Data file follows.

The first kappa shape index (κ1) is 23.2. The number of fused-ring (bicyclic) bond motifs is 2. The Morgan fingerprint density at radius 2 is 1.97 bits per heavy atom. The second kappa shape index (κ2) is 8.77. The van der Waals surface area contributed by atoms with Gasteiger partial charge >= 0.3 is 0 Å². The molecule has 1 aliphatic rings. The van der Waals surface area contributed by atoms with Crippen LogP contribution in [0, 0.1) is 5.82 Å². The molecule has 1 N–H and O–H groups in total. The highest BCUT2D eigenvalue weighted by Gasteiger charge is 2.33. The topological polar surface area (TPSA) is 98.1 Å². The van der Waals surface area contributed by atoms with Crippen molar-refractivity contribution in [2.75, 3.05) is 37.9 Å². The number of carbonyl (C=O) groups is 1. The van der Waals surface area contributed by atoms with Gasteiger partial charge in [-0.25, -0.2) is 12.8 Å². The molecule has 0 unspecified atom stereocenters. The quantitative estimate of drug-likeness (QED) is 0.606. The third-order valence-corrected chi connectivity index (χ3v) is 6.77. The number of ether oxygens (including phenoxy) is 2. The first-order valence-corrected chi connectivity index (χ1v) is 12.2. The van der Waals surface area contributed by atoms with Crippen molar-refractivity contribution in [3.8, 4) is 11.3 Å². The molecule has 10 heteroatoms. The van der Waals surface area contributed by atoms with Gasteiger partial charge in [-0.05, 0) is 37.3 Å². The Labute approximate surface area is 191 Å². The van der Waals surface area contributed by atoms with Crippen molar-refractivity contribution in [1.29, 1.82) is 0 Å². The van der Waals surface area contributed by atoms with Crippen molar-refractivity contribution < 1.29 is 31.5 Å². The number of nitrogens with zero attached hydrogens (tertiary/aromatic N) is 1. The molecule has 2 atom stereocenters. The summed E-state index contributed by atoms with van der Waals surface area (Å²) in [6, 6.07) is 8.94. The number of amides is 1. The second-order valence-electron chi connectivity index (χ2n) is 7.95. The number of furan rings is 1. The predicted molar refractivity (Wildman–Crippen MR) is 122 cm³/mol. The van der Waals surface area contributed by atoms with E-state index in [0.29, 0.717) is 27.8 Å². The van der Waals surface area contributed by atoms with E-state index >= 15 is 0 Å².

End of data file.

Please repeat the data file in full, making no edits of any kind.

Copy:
The first kappa shape index (κ1) is 23.2. The number of fused-ring (bicyclic) bond motifs is 2. The Morgan fingerprint density at radius 2 is 1.97 bits per heavy atom. The second kappa shape index (κ2) is 8.77. The van der Waals surface area contributed by atoms with Gasteiger partial charge >= 0.3 is 0 Å². The molecule has 1 aliphatic rings. The van der Waals surface area contributed by atoms with Crippen LogP contribution in [0, 0.1) is 5.82 Å². The molecule has 1 N–H and O–H groups in total. The highest BCUT2D eigenvalue weighted by Gasteiger charge is 2.33. The topological polar surface area (TPSA) is 98.1 Å². The van der Waals surface area contributed by atoms with Crippen molar-refractivity contribution in [2.75, 3.05) is 37.9 Å². The number of carbonyl (C=O) groups is 1. The van der Waals surface area contributed by atoms with Gasteiger partial charge in [-0.25, -0.2) is 12.8 Å². The molecule has 0 unspecified atom stereocenters. The quantitative estimate of drug-likeness (QED) is 0.606. The third-order valence-corrected chi connectivity index (χ3v) is 6.77. The number of ether oxygens (including phenoxy) is 2. The first-order valence-corrected chi connectivity index (χ1v) is 12.2. The van der Waals surface area contributed by atoms with Crippen molar-refractivity contribution in [3.8, 4) is 11.3 Å². The molecule has 10 heteroatoms. The van der Waals surface area contributed by atoms with Gasteiger partial charge in [-0.05, 0) is 37.3 Å². The Labute approximate surface area is 191 Å². The van der Waals surface area contributed by atoms with Crippen molar-refractivity contribution in [1.29, 1.82) is 0 Å². The van der Waals surface area contributed by atoms with Crippen molar-refractivity contribution < 1.29 is 31.5 Å². The number of nitrogens with zero attached hydrogens (tertiary/aromatic N) is 1. The molecule has 2 atom stereocenters. The summed E-state index contributed by atoms with van der Waals surface area (Å²) in [6, 6.07) is 8.94. The number of amides is 1. The second-order valence-electron chi connectivity index (χ2n) is 7.95. The number of furan rings is 1. The predicted molar refractivity (Wildman–Crippen MR) is 122 cm³/mol. The van der Waals surface area contributed by atoms with E-state index in [0.29, 0.717) is 27.8 Å². The van der Waals surface area contributed by atoms with E-state index >= 15 is 0 Å².